We have sometimes gone with two or three trucks, and also all the way up to 12 during our last trip to Arkansas for a TLCA event called Southern Cruiser Crawl. Or somewhere in between (relating to the amount of participants).
How long do the trips last? How far do you travel?
Most of the trips we do are weekend getaways. Southern Cruiser Crawl, which we do every year like clockwork, usually starts off with us leaving on a Wednesday and coming back on a Sunday. We have some Colorado and Moab, Utah trips over the year and those are generally a week. The farthest I have driven is to California. Three years ago we went on a trip to Mojave Road, and then participated in Cruise Moab on the same trip. It was 10 days and a lot of driving from Central Illinois.
You stay at hotels along the way? Or does everyone camp out?
When you are driving to Colorado or California a hotel is an easy stop for the night, and that’s not a big deal. We use KOAs as an easy stop as well for a quick campsite.
Do you camp out at your destinations? Or stay at hotels, lodges and other resort-type accommodations?
When we are in Colorado or Utah, we are trying to camp at all times. Even at the local off-road park, we will try to camp if we stay overnight. When it’s guys and kids nobody seems to mind. My wife, on the other hand, she is not so patient with more than three days on the trail without facilities, so we usually find a nice stop in the middle of the trip as needed! Hot showers.
How do you decide where to go? Is that something you do, or does the membership provide suggestions?
We start making plans the day we get back from the last trip. There are some places that are easy and everyone enjoys – Moab and Ouray. The online communities are always sharing and posting information about places to take trips and where to wheel. So, as we see opportunities and interest the group as a whole, we throw those ideas around.
How do you attract participants for the trips? How do you get the word out and sign people up?
It’s all social media. We do a great job of sharing video, pictures and life footage from the events we are participating in. Southern Cruiser Crawl and Badlands are our immediate go-to’s for anyone. We have a little bit of a vetting process for folks who have never been out with us. We prefer to go to the local off-road park first so we can all get familiar with the skill level of the drivers involved.
What happens if there’s a breakdown or wreck along the way or at an event? People double up in vehicles and tow the carnage home?
I don’t want to jinx myself, but we have never had to tow a rig home. We have had some serious breakdowns in the field…upper control arm in Moab…timing jump at 9,000 feet in Ouray…or a busted tie-rod at the off-road park. Fortunately, as a dealership with the resources and knowledge we have we have fixed and repaired everything as we have come across the problem. It’s not always pretty, and it will sometimes lose a day on the trail, but its part of the adventure!
How much does the typical trip cost the participants? Do they pay in advance? Do they pay for things along the way, or are most expenses covered in advance by the trip fee?
It’s no charge! You get our expert tour services and cooking for free. We have helped pay gas and compensate employees as they participate in the events. We want to get interest in the hobby, and that is a small price to pay if it keeps an employee motivated.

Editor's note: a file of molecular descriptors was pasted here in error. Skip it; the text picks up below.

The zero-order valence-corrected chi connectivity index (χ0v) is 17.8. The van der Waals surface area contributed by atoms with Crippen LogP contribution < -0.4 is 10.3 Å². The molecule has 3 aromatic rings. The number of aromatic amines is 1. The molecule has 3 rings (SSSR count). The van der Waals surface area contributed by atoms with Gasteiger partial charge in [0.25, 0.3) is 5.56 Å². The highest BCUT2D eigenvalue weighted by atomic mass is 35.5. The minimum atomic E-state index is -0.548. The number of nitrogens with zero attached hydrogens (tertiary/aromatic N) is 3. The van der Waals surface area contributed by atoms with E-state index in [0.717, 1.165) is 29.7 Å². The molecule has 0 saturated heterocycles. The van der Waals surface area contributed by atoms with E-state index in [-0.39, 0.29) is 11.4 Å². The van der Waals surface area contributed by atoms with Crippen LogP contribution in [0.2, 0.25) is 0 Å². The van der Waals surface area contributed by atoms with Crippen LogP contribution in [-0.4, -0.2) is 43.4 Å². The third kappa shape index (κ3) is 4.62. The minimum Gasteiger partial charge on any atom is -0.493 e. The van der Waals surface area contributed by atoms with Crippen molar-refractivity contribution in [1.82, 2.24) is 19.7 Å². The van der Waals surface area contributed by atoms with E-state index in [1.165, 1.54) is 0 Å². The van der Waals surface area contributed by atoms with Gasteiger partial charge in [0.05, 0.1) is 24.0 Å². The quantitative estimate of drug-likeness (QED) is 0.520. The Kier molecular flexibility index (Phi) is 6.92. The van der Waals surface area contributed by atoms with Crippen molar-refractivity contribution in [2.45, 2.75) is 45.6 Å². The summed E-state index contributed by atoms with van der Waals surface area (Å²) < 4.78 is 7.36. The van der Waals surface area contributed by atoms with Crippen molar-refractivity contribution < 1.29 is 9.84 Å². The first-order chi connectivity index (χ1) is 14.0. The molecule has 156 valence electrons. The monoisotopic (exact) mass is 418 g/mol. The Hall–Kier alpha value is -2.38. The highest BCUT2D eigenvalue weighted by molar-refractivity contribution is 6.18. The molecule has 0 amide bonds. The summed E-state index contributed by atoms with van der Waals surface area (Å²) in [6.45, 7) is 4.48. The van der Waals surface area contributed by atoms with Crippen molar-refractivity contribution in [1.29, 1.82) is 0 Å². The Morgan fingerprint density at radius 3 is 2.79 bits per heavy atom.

How much do the trips cost Fort’s? Do you make money from them? Or is it more a public service thing and/or a promotion for the company? Or is it an efficient method for providing the staff with a vacation and friendship-building excursion?
I consider it advertising. That’s one of the reasons I stop and take so-many pictures of the trucks and post what we are doing. The trip is fun, but it’s still work, and I need to bring back “content” for the store to use over the following months in media. Coupons, Instagram or Facebook posts will benefit from the content.
The cost is not extreme. Even when we ran a couple employees and a few trucks one year to Colorado, I don’t think we spend more than $2,500 total. Camping and eating on the trail is cheap. Gas is 80 percent of the cost of a trip.
How many trips do you organize per year?
Usually one big one and the trip to Southern Cruiser Crawl are on the schedule. We can do a short trip to an off-road park with little prep time.
Do you personally take care of the organizational details? Or do you hire a guide, etc.?
I never thought of myself as a guide, but as we have gotten deeper and deeper into this duties and roles have come up. The first responsibility is making sure that I could recover or repair anything out in the field. So we equipped my 4Runner with the gear needed. Winch, straps, tools…you name it. We also had CBs and radios installed. It took a few trips and experiences with recovery situations before I felt comfortable being one of the guys in charge.
As a scout leader, I have always considered myself the camp chef, but as we have added members some of the guys are raising the camp food game! We eat really well when we are camping. I honestly think I look forward to the cooking and camping the most. I think this also gets to the point of the trips. We are using our Toyota trucks to get to places that are off the beaten path. This sells the lifestyle that goes with the purchase of the car. Any truck could probably do this, but if you’re with us and part of the group, you are in for an experience!